Such jerks of authority, Burke suggests, are generally well intentioned—driven by a desire to equalize unequal conditions—but the nature of a free economy means such egalitarianism has disastrous consequences:

A perfect equality will indeed be produced; that is to say, equal want, equal wretchedness, equal beggary, and on the part of the partitioners, a woeful, helpless, and desperate disappointment. Such is the event of all compulsory equalizations. They pull down what is above. They never raise what is below: and they depress high and low together beneath the level of what was originally the lowest.

And the notion that the agricultural economy should be treated differently than commerce in the cities is equally ignorant of basic economic principles, Burke argues:

A greater and more ruinous mistake cannot be fallen into, than that the trades of agriculture and grazing can be conducted upon any other than the common principles of commerce; namely, that the producer should be permitted, and even expected, to look to all possible profit which, without fraud or violence, he can make; to turn plenty or scarcity to the best advantage he can; to keep back or to bring forward his commodities at his pleasure; to account to no one for his stock or for his gain. On any other terms he is the slave of the consumer; and that he should be so is of no benefit to the consumer. No slave was ever so beneficial to the master as a freeman that deals with him on an equal footing by convention, formed on the rules and principles of contending interests and compromised advantages.

And the same is true of the people who stand between the farmer and the market:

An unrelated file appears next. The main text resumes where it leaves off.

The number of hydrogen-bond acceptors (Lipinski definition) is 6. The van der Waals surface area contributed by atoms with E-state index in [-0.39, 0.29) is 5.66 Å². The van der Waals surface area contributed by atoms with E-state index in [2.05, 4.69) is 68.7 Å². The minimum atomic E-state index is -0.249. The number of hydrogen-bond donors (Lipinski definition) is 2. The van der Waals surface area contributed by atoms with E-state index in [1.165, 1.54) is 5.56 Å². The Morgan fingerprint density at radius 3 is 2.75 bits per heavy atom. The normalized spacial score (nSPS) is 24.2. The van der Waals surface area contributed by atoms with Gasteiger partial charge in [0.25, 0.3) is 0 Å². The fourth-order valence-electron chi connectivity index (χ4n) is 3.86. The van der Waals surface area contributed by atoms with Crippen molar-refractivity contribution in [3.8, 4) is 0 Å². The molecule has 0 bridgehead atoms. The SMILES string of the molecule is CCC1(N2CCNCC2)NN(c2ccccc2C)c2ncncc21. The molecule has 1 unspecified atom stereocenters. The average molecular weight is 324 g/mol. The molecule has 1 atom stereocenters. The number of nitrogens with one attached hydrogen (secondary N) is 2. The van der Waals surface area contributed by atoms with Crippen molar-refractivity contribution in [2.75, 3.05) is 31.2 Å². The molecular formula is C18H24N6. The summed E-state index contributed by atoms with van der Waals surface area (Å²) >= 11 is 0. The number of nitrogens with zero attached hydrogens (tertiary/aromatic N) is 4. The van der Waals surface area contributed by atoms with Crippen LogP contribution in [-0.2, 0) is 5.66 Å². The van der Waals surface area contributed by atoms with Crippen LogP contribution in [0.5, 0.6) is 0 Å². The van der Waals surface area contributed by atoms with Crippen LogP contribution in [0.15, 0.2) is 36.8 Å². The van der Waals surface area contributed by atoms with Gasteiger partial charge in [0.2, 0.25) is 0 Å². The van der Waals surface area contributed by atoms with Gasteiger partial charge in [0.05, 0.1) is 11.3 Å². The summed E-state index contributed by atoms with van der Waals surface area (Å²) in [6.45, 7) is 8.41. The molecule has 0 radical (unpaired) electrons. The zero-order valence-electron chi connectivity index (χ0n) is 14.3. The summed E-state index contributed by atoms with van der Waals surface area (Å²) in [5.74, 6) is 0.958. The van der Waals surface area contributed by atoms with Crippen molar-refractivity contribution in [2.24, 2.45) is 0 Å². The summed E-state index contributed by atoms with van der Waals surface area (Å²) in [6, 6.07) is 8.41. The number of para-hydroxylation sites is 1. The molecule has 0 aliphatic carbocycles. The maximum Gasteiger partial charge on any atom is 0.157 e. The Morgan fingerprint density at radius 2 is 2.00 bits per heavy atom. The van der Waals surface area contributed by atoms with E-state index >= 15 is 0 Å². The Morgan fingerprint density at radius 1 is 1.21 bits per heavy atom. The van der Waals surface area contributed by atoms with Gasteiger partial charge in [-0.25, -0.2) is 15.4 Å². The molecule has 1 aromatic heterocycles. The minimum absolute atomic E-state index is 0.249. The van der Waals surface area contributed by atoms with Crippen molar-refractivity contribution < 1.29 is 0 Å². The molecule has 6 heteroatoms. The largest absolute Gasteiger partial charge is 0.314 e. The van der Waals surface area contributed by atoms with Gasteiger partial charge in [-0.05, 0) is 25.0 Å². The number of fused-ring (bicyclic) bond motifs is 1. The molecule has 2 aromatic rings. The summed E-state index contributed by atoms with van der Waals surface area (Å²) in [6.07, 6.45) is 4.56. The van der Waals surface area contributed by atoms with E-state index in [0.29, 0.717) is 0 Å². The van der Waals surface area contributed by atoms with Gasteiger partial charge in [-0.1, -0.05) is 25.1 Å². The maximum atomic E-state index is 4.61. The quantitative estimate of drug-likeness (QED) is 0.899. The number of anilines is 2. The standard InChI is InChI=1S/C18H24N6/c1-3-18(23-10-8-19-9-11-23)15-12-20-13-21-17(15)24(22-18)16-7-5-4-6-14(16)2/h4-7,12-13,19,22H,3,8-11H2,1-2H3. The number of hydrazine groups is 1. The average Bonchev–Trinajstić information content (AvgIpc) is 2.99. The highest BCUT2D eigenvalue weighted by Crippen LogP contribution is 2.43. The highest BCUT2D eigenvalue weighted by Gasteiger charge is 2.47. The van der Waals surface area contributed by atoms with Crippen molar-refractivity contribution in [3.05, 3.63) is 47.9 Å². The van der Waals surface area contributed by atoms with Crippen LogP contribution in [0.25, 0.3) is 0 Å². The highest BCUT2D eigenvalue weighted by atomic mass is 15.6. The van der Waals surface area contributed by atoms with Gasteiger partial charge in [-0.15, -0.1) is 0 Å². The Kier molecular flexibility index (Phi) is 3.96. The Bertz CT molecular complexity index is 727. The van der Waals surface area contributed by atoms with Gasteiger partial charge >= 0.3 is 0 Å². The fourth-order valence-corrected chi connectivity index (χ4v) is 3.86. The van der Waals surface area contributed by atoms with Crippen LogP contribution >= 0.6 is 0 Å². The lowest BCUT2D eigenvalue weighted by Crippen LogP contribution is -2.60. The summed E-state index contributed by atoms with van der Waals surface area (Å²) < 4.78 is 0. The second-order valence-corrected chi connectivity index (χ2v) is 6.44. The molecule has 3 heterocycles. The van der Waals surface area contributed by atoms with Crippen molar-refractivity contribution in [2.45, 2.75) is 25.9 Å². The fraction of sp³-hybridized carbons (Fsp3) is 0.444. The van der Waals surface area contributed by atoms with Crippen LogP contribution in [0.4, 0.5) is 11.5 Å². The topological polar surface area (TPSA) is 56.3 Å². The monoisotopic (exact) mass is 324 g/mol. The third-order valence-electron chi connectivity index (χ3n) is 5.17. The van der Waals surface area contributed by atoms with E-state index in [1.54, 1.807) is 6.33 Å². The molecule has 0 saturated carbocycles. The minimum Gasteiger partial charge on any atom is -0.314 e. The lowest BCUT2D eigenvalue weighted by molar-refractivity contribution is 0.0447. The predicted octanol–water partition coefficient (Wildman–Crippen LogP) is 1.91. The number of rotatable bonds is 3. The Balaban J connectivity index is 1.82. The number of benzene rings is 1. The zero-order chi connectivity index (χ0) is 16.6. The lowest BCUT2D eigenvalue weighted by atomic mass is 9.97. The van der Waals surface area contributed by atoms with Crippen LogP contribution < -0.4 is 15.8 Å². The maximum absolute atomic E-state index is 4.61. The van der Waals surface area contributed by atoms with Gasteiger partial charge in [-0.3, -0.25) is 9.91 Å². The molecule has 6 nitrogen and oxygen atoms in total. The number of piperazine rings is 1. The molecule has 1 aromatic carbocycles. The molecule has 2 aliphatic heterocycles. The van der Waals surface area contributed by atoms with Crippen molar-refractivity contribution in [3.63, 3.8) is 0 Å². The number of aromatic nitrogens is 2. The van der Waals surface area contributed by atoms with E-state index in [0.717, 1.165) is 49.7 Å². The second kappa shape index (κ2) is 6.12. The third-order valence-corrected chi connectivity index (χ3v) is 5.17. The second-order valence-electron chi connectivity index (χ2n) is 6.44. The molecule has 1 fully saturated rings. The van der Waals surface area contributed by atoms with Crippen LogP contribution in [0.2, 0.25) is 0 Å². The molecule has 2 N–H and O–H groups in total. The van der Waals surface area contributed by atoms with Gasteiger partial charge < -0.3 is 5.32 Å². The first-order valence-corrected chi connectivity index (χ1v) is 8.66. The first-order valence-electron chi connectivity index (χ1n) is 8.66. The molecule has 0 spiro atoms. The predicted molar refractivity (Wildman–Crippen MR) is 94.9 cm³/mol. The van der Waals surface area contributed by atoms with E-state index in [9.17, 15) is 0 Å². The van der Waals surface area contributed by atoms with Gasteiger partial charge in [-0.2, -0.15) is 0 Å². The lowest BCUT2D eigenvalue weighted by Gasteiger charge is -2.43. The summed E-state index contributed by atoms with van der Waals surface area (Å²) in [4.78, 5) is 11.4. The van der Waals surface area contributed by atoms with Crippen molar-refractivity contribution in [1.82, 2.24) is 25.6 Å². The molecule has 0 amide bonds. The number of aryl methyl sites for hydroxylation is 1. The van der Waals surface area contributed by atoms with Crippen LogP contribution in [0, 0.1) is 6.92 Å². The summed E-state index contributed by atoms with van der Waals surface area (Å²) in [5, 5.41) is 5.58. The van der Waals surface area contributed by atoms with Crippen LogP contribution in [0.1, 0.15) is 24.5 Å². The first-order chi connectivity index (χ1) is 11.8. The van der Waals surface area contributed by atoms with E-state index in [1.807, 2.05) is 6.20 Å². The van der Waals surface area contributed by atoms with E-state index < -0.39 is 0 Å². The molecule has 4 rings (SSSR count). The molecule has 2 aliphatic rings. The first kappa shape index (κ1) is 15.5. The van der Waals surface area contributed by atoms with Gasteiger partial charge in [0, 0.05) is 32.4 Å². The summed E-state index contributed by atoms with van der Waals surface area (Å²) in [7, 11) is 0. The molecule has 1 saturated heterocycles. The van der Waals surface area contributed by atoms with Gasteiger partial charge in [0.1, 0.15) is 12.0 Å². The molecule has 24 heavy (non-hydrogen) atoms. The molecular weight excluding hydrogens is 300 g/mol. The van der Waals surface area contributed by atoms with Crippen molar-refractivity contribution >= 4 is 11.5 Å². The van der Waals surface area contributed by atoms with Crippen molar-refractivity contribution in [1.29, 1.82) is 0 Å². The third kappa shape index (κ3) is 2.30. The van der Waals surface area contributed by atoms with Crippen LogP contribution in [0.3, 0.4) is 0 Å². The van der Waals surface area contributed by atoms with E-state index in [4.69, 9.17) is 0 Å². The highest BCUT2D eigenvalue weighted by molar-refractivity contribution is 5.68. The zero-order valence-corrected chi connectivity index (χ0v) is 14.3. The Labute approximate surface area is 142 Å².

What is true of the farmer is equally true of the middle man; whether the middle man acts as factor, jobber, salesman, or speculator, in the markets of grain. These traders are to be left to their free course; and the more they make, and the richer they are, and the more largely they deal, the better both for the farmer and consumer, between whom they form a natural and most useful link of connection; though, by the machinations of the old evil counsellor, Envy, they are hated and maligned by both parties.

Indeed, Burke turns out to be immensely impressed by the power of markets to apply knowledge that their would-be regulators could never possess:

The balance between consumption and production makes price. The market settles, and alone can settle, that price. Market is the meeting and conference of the consumer and producer, when they mutually discover each other’s wants. Nobody, I believe, has observed with any reflection what market is, without being astonished at the truth, the correctness, the celerity, the general equity, with which the balance of wants is settled. They who wish the destruction of that balance, and would fain by arbitrary regulation decree, that defective production should not be compensated by encreased price, directly lay their axe to the root of production itself.

Burke concludes with a general statement about the proper relation between government and the economy: 

My opinion is against an over-doing of any sort of administration, and more especially against this most momentous of all meddling on the part of authority; the meddling with the subsistence of the people.

This approach to economics could be summarized in a variety of ways, but “laissez-faire” would not be an unreasonable one. 

That doesn’t necessarily tell us what Burke would think of today’s conservative economic agenda, and it doesn’t mean Burke’s views in fact influenced that congressman whom Pearlstein looks down upon, or that Burke’s views were right. But it does mean he had rather a lot more than nothing to do with laissez-faire economic ideas.

Yuval Levin — Yuval Levin is the editor of National Affairs and a fellow at the Ethics and Public Policy Center.